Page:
Interview with Christian Wiman
Andy Kuhn: For the past eight or ten years you have been living at a pitch of intensity—and writing out of it and writing about it, in poetry and prose—that few people could sustain even for a fraction of that time. During a period of increasing worldly success, you describe having had an almost Dante-like experience of realizing that you had lost your way, lost connection with whatever had given meaning to life and to writing poetry for you. Then, in relatively quick succession, you fell in love, learned that you had an incurable cancer, and were, for want of a better term, born again into the Christian religion. In essays you have reflected eloquently and movingly on these personal transformations. Could you say a little about how they have changed your experience of poetry—the place it has in your life, the meanings available to you through engagement with it?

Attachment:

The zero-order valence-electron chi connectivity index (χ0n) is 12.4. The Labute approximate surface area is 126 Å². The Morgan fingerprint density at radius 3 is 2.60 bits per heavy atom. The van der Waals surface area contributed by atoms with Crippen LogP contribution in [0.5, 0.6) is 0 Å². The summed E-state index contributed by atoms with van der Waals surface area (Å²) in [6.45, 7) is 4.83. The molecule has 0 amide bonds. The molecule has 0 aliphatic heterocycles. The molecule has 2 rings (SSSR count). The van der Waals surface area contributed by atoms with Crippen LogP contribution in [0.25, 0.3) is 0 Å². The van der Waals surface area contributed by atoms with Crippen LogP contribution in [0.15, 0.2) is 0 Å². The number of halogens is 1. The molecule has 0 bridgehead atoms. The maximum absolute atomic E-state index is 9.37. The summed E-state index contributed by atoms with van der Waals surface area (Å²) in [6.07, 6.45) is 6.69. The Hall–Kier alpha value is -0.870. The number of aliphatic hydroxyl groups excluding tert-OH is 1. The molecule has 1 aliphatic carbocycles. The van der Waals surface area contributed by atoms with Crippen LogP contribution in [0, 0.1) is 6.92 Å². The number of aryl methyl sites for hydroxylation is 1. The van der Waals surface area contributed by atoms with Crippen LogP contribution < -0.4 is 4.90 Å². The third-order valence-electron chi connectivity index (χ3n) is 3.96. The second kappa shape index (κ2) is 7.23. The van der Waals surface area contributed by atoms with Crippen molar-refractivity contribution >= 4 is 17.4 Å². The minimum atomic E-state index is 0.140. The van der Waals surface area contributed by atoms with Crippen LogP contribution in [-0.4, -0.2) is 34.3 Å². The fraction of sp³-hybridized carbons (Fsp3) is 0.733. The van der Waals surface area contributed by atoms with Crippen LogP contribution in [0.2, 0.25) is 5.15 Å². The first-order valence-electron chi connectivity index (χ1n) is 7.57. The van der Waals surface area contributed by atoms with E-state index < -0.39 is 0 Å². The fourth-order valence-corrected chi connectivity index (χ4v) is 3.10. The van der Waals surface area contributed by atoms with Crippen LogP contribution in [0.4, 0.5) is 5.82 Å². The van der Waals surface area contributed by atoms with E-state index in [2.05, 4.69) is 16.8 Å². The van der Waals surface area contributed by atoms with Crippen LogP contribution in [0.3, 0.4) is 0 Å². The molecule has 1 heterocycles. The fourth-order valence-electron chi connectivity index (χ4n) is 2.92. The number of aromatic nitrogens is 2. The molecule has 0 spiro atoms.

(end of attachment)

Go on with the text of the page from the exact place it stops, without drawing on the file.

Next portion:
Christian Wiman: Honestly, my relationship with poetry is as fraught and conflicted as ever. I want it to leave me alone, I want to be possessed by it. I want to be known as a poet, I want to be anonymous. If I look back at the poems in my first two books, it seems clear that very little has changed in terms of intensity and even subject matter: even then I was obsessed with transcendence, obsessed with God. I would say that now I don’t rely on poetry for all of the meaning in my life, which of course it can’t provide. That has eased the mental strain somewhat and opened me up to different tones and subjects. But poetry remains the dark matter of my life.